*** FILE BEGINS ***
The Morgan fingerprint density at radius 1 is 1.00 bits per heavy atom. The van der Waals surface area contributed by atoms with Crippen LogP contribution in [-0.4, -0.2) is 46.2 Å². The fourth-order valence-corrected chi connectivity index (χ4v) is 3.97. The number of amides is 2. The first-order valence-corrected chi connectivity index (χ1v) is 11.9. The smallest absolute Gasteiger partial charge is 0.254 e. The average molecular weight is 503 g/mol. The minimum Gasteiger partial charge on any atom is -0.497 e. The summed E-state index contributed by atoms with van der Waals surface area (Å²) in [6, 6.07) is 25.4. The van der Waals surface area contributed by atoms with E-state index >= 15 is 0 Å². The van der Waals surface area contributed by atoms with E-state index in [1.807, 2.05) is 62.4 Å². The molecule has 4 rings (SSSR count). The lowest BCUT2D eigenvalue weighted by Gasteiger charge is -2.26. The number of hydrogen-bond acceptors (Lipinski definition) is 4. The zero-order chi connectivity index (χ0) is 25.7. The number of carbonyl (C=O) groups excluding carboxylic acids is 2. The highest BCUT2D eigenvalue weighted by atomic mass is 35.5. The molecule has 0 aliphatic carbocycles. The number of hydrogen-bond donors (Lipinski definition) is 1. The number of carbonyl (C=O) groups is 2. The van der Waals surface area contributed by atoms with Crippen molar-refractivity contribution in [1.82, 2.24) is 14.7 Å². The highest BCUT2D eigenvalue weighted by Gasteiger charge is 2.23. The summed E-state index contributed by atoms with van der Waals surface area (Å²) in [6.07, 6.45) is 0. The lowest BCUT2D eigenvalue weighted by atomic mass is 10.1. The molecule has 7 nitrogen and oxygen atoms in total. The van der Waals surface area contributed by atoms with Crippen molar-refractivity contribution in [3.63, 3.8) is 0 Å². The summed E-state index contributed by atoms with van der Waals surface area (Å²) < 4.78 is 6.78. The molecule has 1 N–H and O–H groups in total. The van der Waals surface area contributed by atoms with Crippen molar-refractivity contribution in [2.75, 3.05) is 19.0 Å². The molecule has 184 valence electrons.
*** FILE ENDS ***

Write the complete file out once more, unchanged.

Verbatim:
The Morgan fingerprint density at radius 1 is 1.00 bits per heavy atom. The van der Waals surface area contributed by atoms with Crippen LogP contribution in [-0.4, -0.2) is 46.2 Å². The fourth-order valence-corrected chi connectivity index (χ4v) is 3.97. The number of amides is 2. The first-order valence-corrected chi connectivity index (χ1v) is 11.9. The smallest absolute Gasteiger partial charge is 0.254 e. The average molecular weight is 503 g/mol. The minimum Gasteiger partial charge on any atom is -0.497 e. The summed E-state index contributed by atoms with van der Waals surface area (Å²) in [6, 6.07) is 25.4. The van der Waals surface area contributed by atoms with E-state index >= 15 is 0 Å². The van der Waals surface area contributed by atoms with E-state index in [1.807, 2.05) is 62.4 Å². The molecule has 4 rings (SSSR count). The lowest BCUT2D eigenvalue weighted by Gasteiger charge is -2.26. The number of hydrogen-bond acceptors (Lipinski definition) is 4. The zero-order chi connectivity index (χ0) is 25.7. The number of carbonyl (C=O) groups excluding carboxylic acids is 2. The highest BCUT2D eigenvalue weighted by atomic mass is 35.5. The molecule has 0 aliphatic carbocycles. The number of hydrogen-bond donors (Lipinski definition) is 1. The number of carbonyl (C=O) groups is 2. The van der Waals surface area contributed by atoms with Crippen molar-refractivity contribution in [1.82, 2.24) is 14.7 Å². The highest BCUT2D eigenvalue weighted by Gasteiger charge is 2.23. The summed E-state index contributed by atoms with van der Waals surface area (Å²) in [6.07, 6.45) is 0. The lowest BCUT2D eigenvalue weighted by atomic mass is 10.1. The molecule has 7 nitrogen and oxygen atoms in total. The van der Waals surface area contributed by atoms with Crippen molar-refractivity contribution in [3.63, 3.8) is 0 Å². The summed E-state index contributed by atoms with van der Waals surface area (Å²) < 4.78 is 6.78. The molecule has 1 N–H and O–H groups in total. The van der Waals surface area contributed by atoms with Crippen molar-refractivity contribution in [2.75, 3.05) is 19.0 Å². The molecule has 184 valence electrons.